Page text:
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North Korean leader Kim Jong-un. Photo: AFP

Will North Korea try to assassinate Doan Thi Huong and Siti Aisyah, the Vietnamese and Indonesian linked to Kim Jong-nam’s murder?

  • Both women maintain that they were tricked by North Korean agents into smearing nerve agent on the face Kim Jong-un’s half-brother
  • Siti was released earlier this year and Doan will soon also walk free after accepting a lesser charge. But will Pyongyang try to silence them for good?
North Korea
Vietnamese national Doan Thi Huong, convicted in connection with the death of North Korean leader Kim Jong-un’s half-brother two years ago, will never be truly free even after her release from a Malaysian prison next month, experts warn.
Instead, she and Indonesian citizen Siti Aisyah, who was released last month, could be targeted by North Korean agents for elimination, as they were witnesses and accessories to the sensational assassination of Kim Jong-nam on February 13, 2017.
Kim Jong-nam pictured in Macau in 2010. Photo: AP
Both women maintain that they were tricked by North Korean agents into thinking they were playing a prank for a reality TV show when they smeared VX nerve agent on the face of the portly playboy while he was standing at a check-in counter at Kuala Lumpur International Airport. Within 20 minutes, he was dead.

If either of them was to later reveal what they did know about the plan then their lives would be in danger, according to Sung-Yoon Lee, professor of Korean studies at Tufts University in the US.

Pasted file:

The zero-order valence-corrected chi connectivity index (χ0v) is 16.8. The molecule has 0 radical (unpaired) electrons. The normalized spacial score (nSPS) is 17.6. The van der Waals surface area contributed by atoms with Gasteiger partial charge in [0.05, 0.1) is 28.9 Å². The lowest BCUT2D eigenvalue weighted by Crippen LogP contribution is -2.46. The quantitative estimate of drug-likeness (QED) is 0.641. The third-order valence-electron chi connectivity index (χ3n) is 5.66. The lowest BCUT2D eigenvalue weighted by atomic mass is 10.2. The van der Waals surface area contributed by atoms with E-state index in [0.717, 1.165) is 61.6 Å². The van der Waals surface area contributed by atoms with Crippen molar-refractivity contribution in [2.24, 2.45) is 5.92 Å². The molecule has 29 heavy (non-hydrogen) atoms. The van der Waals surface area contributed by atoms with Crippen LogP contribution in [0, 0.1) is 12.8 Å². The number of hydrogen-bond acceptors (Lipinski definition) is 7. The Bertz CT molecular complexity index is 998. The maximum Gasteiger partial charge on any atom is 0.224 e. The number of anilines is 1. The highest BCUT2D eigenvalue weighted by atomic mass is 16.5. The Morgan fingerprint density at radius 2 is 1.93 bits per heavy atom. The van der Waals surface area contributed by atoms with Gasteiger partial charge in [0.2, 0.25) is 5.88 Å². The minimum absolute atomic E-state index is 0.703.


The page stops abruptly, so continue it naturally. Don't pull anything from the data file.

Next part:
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“What Pyongyang fears is that after the passage of a few years, either or both of the two women [could] have a change of heart due to contrition or a financial offer from a publisher … and tell the true story, make a movie, go on TV and talk about their interactions [with] their North Korean ‘employers’,“ he said.

“The media [would] not leave them alone. They [would] be tempted to talk. Hence, yes, they are not entirely safe. They should avoid the limelight and live quietly.”

Benny Mamoto, Indonesia‘s former inspector-general of police, agreed that the pair might be in danger as “North Korean agents’ modus operandi … is to eliminate sources of threats, including witnesses [to assassinations]”.
Doan Thi Huong leaves court after her sentencing on Monday. Photo: AP
Doan was originally charged with murder, but on Monday pleaded guilty to the lesser charge of causing hurt with a dangerous weapon and was sentenced to three years and four months in jail. Her lawyer said the 30-year-old is likely to be freed in May.
Siti, 27, was released after prosecutors abruptly moved to drop the murder charge against her on March 11. She flew back home that same evening on the private jet of Indonesia’s ambassador to Malaysia, Rusdi Kirana. She has since been placed in a safe house “for her general safety”, according to Lalu Muhammad Iqbal, from the country’s foreign ministry.

Chaos, jubilation and chants of ‘Kim Jong-nam’ as Indonesian villagers welcome home Siti Aisyah

Four North Koreans were also charged with Kim Jong-nam’s murder, but fled Malaysia soon after the assassination took place.